In June 1949 “The Second Sex” was published in France. She argues that men made women the “Other” in society by putting a false and constructed mystery around them. Therefore men used this as their excuse not to understand women, their problems and most importantly not to help them. She went on to argue that men stereotyped women and used it to organize society into a patriarchy. As an existentialist she believed, “l’existence précède l’essence” (existence precedes essence), there by one is not born a woman, but becomes one. It is the social construction of woman that she identifies as fundamental to woman oppression. She went on to argue that even Mary Wollstonecraft considered men to be the ideal to which women should aspire and that this belief limited women’s success by maintaining that perception. She vigorously argued that for feminism to move forward this assumption must be set aside. Thus Beauvoir aseerted that women are as capable of choice as man, and therefore can ellect to elevate themselves and move beyond the position which they have been resigned and reach a position in which they take responsibility for oneself and the world, where one can choose one’s freedom.

A long quote and a few short quotes :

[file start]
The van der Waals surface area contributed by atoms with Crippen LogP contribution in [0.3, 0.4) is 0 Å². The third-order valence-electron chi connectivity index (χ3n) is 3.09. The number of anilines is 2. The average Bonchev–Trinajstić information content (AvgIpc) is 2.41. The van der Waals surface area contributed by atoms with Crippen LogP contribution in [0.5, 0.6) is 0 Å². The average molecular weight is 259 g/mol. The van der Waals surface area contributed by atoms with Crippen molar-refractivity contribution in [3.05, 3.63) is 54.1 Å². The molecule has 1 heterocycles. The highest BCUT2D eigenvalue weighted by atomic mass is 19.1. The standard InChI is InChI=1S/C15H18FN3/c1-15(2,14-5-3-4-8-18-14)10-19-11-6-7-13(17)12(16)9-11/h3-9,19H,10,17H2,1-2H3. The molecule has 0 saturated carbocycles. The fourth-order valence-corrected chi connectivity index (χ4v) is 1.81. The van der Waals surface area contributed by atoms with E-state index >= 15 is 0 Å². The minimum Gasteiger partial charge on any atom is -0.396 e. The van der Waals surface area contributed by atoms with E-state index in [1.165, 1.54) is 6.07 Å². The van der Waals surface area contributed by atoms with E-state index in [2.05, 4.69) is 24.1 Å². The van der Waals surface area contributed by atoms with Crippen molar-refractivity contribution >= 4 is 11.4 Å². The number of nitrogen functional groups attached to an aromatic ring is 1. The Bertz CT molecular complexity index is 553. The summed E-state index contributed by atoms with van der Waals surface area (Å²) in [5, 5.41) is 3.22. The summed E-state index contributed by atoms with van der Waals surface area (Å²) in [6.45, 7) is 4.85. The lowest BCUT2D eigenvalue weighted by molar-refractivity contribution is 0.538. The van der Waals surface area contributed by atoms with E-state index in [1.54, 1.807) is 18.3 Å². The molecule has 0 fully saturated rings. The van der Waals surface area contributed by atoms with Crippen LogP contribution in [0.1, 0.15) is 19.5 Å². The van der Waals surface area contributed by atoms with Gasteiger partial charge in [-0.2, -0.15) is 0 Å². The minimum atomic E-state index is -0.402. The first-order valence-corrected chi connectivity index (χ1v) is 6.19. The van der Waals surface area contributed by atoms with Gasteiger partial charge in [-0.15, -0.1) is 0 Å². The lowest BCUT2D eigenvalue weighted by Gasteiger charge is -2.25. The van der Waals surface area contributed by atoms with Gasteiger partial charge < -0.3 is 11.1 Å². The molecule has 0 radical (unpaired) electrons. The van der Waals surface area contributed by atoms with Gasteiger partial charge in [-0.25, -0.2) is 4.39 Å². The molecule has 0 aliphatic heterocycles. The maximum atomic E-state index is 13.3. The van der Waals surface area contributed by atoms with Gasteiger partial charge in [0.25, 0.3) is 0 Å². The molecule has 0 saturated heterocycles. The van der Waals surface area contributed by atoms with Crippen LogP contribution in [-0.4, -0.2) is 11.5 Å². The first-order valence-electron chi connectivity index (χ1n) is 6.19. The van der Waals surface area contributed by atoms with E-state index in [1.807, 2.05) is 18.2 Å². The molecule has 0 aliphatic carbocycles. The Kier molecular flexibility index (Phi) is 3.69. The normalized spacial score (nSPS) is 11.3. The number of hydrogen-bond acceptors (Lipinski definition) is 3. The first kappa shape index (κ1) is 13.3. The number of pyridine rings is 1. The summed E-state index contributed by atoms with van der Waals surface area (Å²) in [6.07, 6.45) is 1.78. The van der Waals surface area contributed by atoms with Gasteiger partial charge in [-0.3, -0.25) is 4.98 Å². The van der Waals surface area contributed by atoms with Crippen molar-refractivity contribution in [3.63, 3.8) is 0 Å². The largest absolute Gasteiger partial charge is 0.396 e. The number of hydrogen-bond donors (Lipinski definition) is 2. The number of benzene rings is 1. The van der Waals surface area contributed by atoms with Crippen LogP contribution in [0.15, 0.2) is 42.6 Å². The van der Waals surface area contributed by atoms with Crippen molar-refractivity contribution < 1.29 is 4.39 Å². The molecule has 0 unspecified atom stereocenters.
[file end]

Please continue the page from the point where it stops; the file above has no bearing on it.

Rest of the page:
“Art, literature, and philosophy are attempts to found the world anew on a human freedom: that of the creator; to foster such an aim, one must first unequivocally posit oneself as a freedom. The restrictions that education and custom impose on a woman limit her grasp of the universe…Indeed, for one to become a creator, it is not enough to be cultivated, that is, to make going to shows and meeting people part of one’s life; culture must be apprehended through the free movement of a transcendence; the spirit with all its riches must project itself in an empty sky that is its to fill; but if a thousand fine bonds tie it to the earth, its surge is broken. The girl today can certainly go out alone, stroll in the Tuileries; but I have already said how hostile the street is: eyes everywhere, hands waiting: if she wanders absentmindedly, her thoughts elsewhere, if she lights a cigarette in a cafe, if she goes to the cinema alone, an unpleasant incident can quickly occur; she must inspire respect by the way she dresses and behaves: this concern rivets her to the ground and self. “Her wings are clipped.” At eighteen, T.E. Lawrence went on a grand tour through France by bicycle; a young girl would never be permitted to take on such an adventure…Yet such experiences have an inestimable impact: this is how an individual in the headiness of freedom and discovery learns to look at the entire world as his fief…[The girl] may feel alone within the world: she never stands up in front of it, unique and sovereign.”